by SAVIOUS KWINIKA
JOHANNESBURG – THE Municipality of Ethekwini, which includes the holiday playground Durban, is gearing up for a bumper tourist season.
However, it faces many challenges, including sewage leaking into the sea—forcing the closure of beaches—and losing revenue from its water.
These issues could be a thing of the past if authorities embraced technology to fix South Africa’s water challenges, an expert has said.
Xylem, the global water technology company, cited a recent analysis of reports estimating that Johannesburg loses 39 percent of its pumped water, Nelson Mandela Bay’s losses are 44 percent and 46 percent of Mangaung water goes missing.
The eThekwini leads with 56 percent, tallying losses in the region of R5 million (US$291 300) daily.
Xylem noted those funds could help fix the sewage problems and promote safe, clean beaches.
Experts refer to such losses as non-revenue water.
It is paid water that never reaches its destination due to leaks and theft, ultimately leaving the bulk buyer—the municipality—without any returns.
EThekwini could reportedly `recoup nearly R2 billion annually if it reduced non-revenue water losses.
Chetan Mistry, Xylem Africa’s Strategy and Marketing Manager, said digital solutions were empowering water utilities in new ways and they gain better insight into the condition and performance of their water networks and systems, using data that is already available or quick to generate.
“The right combination of data experts, technologies and engineering skills can give every water utility actionable information on everything from pipes and valves to pumping stations and sewage systems,” the executive said.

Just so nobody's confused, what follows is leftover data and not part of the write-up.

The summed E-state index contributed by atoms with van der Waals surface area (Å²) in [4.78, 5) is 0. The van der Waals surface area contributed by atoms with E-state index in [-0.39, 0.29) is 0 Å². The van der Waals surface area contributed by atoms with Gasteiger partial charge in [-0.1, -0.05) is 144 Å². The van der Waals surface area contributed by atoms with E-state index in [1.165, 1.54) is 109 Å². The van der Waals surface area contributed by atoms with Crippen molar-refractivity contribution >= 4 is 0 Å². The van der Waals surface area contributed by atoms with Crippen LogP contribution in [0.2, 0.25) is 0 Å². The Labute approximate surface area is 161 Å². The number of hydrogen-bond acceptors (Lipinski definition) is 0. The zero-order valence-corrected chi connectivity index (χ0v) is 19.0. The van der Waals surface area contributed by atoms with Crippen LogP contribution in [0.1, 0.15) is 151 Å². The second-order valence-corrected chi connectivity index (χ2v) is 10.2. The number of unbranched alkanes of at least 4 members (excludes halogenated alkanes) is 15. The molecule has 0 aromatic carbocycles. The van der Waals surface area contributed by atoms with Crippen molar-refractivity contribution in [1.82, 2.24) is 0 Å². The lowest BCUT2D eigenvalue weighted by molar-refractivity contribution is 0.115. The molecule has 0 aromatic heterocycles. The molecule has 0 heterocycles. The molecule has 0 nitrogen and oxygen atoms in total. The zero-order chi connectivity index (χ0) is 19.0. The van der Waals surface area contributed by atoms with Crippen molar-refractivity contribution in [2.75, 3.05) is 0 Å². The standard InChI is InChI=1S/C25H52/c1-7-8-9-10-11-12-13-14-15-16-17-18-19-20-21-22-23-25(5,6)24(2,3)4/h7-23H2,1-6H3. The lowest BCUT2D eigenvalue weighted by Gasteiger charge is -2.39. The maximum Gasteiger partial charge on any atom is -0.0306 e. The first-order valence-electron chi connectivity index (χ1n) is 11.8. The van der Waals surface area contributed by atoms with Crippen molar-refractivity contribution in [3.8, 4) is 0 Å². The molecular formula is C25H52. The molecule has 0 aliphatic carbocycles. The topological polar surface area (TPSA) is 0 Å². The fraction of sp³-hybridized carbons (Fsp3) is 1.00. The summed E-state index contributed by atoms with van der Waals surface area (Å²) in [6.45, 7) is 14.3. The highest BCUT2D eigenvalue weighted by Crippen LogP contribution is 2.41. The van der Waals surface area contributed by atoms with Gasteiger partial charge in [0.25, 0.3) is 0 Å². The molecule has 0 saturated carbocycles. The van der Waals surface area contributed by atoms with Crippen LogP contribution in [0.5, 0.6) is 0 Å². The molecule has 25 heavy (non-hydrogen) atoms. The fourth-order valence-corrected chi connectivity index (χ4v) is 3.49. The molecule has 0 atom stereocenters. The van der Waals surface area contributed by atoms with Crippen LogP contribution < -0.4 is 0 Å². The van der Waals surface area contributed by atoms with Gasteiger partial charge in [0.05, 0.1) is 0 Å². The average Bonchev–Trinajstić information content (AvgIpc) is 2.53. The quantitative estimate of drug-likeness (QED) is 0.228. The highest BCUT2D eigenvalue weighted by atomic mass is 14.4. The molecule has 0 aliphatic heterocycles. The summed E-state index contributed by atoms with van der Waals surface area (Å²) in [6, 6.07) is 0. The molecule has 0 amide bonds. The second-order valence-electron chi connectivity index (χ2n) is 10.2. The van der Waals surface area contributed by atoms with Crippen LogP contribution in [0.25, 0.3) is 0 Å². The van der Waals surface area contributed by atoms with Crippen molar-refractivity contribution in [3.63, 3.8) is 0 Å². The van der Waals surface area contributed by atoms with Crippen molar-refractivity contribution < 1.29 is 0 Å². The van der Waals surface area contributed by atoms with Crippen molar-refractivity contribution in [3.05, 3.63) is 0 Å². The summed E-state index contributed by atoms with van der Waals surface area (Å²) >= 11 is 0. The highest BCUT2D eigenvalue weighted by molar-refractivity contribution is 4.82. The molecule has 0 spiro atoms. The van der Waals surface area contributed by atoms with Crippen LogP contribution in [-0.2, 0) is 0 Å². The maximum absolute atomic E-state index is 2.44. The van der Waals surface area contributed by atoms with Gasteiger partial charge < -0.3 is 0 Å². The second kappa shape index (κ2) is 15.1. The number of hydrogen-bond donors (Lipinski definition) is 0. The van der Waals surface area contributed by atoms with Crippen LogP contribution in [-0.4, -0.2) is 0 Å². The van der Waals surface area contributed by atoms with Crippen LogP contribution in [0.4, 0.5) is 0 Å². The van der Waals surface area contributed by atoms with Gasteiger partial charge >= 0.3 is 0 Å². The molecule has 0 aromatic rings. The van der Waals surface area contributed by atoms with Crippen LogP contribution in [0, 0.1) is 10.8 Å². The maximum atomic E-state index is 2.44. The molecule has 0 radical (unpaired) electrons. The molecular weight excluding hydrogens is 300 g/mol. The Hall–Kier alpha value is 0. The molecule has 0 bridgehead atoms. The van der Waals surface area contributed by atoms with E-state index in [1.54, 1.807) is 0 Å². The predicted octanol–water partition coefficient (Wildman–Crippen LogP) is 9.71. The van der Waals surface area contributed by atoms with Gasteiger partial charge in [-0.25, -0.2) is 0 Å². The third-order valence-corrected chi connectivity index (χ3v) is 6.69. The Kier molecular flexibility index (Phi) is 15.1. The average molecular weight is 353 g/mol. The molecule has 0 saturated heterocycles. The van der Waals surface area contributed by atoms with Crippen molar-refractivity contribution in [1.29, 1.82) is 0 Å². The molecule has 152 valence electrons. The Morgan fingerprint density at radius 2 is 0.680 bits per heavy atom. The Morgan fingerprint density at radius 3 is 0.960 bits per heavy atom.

“Using data to manage, optimise and proactively maintain water infrastructure is delivering excellent results,” Mistry said.
Xylem has reported case studies where customers stopped repeated disruptions and reduced their capital planning time by 75 percent.
Mistry believes the answer is to use data and pinpoint the areas that need priority attention, then develop a longer-term plan for maintenance and replacements.
“But many utilities don’t do this because they think they don’t have enough information. That’s often not the case. They already sit on a wealth of insights.”
Meanwhile, predictive data tools and services are starting to turn the tide and put water operators back in charge of their sites and infrastructure.
Leading water solution providers combine digital platforms with data literacy to help their customers develop future-proof networks that can handle variability.
“Having the means to harvest and interpret data is one aspect of data solutions,” Mistry said.
The company believes if South African cities have the correct information, they can recoup millions in lost water revenue and realise maintenance savings.
Mistry noted the cities already have the data to start making crucial choices.
“With the right partners, they are poised to take big steps forward in their infrastructure management and savings,” the official concluded.
– CAJ News